Transmission from MC100 is effected as follows. Transmission data on line 21-a and a transmission clock on line 21-b are introduced into a modulator circuit 26, where they are converted into a Manchester code as shown in FIG. 6(A). The coded signal is then transmitted to the A- and B-systems of the transmission lines 3 and 4 through a multiplexer 31 and a transmission circuit 33, through a multiplexer 32 and a transmission circuit 36, or through both of these circuits.
Multiplexers 31 and 32 receive the output on line 24-a of a monitor signal generating circuit 24 which generates a monitor signal as shown in FIG. 6(B). They can also receive signals on lines 34-a and 35-a from the receiving circuits 34 and 35, respectively, the transmission signal on line 26-a from the demodulator circuit 26, and the output on line 23-a from a simultaneous instruction generating circuit 23 for later-mentioned trouble search. The multiplexers 31 and 32 select one of these signals in accordance with the content of 3-bit control signals SA2-0 and SB2-0 from the MC100.
The multiplexer 31 selects the output 24-a of the monitor signal generating circuit 24 if the controls signals SA2, SA1 and SA0 are in the state "0, 0, 0"; selects the output 34-a of the A-system receiving circuit 34 if "0, 1, 0"; selects the output 35-a of the B-systtem receiving circuit 35 if "0, 0, 1"; selects the output of its own CST (output 26-a of the modulation circuit (MOD) 26) if "0, 1, 1"; and selects the output 23-a of the simultaneous instruction generation circuit 23 for trouble search if "1, 0, 0".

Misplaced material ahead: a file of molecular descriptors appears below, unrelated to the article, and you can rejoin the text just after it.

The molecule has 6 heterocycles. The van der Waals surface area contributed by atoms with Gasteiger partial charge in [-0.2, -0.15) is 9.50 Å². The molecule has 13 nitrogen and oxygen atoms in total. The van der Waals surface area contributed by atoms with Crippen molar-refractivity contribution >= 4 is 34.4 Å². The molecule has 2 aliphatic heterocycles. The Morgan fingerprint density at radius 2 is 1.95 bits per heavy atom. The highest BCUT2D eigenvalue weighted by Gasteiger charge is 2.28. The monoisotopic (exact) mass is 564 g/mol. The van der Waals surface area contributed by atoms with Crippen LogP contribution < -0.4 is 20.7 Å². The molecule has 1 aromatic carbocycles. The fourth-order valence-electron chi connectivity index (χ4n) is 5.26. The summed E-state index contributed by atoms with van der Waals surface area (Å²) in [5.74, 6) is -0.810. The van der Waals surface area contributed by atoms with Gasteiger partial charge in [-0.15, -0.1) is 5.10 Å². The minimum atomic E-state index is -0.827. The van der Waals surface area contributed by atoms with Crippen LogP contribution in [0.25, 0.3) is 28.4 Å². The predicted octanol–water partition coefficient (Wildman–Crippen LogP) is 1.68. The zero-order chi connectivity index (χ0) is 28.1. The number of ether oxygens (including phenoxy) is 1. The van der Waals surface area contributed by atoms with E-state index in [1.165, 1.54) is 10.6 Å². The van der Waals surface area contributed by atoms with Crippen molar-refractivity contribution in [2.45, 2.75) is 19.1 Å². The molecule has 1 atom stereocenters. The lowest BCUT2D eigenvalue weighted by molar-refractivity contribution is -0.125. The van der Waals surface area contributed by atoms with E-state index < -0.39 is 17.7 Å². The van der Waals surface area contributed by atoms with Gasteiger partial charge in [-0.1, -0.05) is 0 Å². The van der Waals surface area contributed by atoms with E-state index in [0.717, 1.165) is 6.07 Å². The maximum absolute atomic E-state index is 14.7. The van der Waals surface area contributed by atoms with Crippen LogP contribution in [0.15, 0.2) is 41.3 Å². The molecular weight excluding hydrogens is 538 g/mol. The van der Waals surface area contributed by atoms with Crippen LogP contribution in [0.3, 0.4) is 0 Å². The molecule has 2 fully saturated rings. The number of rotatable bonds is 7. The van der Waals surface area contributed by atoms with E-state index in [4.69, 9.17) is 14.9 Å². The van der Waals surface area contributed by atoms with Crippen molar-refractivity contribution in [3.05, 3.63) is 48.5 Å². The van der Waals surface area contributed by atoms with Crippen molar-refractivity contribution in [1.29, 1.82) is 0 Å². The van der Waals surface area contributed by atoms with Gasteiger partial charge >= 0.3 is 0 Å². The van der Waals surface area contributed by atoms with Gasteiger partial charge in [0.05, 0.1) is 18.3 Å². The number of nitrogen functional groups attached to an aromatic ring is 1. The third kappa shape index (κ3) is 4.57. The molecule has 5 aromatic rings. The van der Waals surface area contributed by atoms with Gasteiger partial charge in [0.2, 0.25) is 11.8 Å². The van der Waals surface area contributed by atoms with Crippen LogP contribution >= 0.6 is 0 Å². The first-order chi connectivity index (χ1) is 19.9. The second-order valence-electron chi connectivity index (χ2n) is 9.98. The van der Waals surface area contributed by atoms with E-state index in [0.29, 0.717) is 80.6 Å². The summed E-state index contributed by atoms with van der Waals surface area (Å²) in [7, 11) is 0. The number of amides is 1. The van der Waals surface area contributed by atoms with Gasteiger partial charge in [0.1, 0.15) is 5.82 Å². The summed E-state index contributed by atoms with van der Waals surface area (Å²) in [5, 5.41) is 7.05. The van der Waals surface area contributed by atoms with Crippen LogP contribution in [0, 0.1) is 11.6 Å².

The multiplexer 32 selects the output 24-a of the monitor signal generating circuit if the control signals SB2, SB1 and SB0 are in the state "0, 0, 0"; selects the output 35-a of the B-system receiving circuit 35 if "0, 1, 0"; selects the output 34-a of the A-system receiving circuit 34 if "0, 0, 1"; selects the output of its own CST (output 26-a of MOD 26) if "0, 1, 1"; and selects the output 23-a of the simultaneous instruction generation circuit 23 for trouble search if "1, 0, 0".
The multiplexer 30 selects the output on line 34-a of the A-system receiving circuit 34 if SR is "0", and selects the output on line 35-a of the B-system receiving circuit 35 if SR is "1". Now, we assume that data is transmitted through the A-system transmission line 3 and that the B-system transmission line is a waiting system. In this case, as described in more detail later, SR=0, [SA2, SA1, SA0]=[0, 1, 0] or [0, 1, 1] and [SB2, SB1, SB0]=[0, 0, 0] or [0, 1, 0]. MC100 is connected to the A-system transmission line 3 if SR=0 while it is connected to the B-system transmission line 4 if SR=1.
Detection circuits DETB 25 and DETA 28 receive the signals of receiving circuits 35 and 34, respectively. They indicate the presence of data to the signal lines 25-a and 28-a when the received signals contain such data as shown in FIG. 6(A), and also the presence of a monitor signal to the signal lines 25-b and 28-b when the received signals contain such data as shown in FIG. 6(B). MC100 generates control signals SA2--0 and SB2--0 in accordance with the information on the signal lines 25-a, b and 28-a, b and the information of the signal line 27-a from the modulator circuit 27, thereby to control multiplexers 31 and 32.